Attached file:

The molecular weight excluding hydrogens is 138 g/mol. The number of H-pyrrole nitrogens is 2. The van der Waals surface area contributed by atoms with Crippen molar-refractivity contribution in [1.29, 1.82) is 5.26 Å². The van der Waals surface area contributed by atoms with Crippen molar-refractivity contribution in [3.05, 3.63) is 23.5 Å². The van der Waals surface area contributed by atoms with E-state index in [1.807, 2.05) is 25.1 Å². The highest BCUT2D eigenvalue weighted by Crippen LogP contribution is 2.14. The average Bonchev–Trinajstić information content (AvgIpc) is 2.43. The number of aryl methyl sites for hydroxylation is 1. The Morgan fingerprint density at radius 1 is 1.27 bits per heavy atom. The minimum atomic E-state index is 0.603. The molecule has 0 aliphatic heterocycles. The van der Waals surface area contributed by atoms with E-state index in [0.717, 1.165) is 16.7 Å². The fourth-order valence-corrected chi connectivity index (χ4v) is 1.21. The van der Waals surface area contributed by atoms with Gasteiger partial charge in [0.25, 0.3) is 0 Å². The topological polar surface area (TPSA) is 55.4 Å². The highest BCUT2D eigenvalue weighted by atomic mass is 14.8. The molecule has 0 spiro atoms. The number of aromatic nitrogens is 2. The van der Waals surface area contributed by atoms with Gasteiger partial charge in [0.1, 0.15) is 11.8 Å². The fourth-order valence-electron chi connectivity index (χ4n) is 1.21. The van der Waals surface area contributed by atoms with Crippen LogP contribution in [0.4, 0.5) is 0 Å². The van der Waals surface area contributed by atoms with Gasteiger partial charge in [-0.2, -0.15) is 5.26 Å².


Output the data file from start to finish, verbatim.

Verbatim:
The molecular weight excluding hydrogens is 138 g/mol. The number of H-pyrrole nitrogens is 2. The van der Waals surface area contributed by atoms with Crippen molar-refractivity contribution in [1.29, 1.82) is 5.26 Å². The van der Waals surface area contributed by atoms with Crippen molar-refractivity contribution in [3.05, 3.63) is 23.5 Å². The van der Waals surface area contributed by atoms with E-state index in [1.807, 2.05) is 25.1 Å². The highest BCUT2D eigenvalue weighted by Crippen LogP contribution is 2.14. The average Bonchev–Trinajstić information content (AvgIpc) is 2.43. The number of aryl methyl sites for hydroxylation is 1. The Morgan fingerprint density at radius 1 is 1.27 bits per heavy atom. The minimum atomic E-state index is 0.603. The molecule has 0 aliphatic heterocycles. The van der Waals surface area contributed by atoms with E-state index in [0.717, 1.165) is 16.7 Å². The fourth-order valence-corrected chi connectivity index (χ4v) is 1.21. The van der Waals surface area contributed by atoms with Gasteiger partial charge in [0.25, 0.3) is 0 Å². The topological polar surface area (TPSA) is 55.4 Å². The highest BCUT2D eigenvalue weighted by atomic mass is 14.8. The molecule has 0 spiro atoms. The number of aromatic nitrogens is 2. The van der Waals surface area contributed by atoms with Gasteiger partial charge in [0.1, 0.15) is 11.8 Å². The fourth-order valence-electron chi connectivity index (χ4n) is 1.21. The van der Waals surface area contributed by atoms with Crippen LogP contribution in [0.4, 0.5) is 0 Å². The van der Waals surface area contributed by atoms with Gasteiger partial charge in [-0.2, -0.15) is 5.26 Å².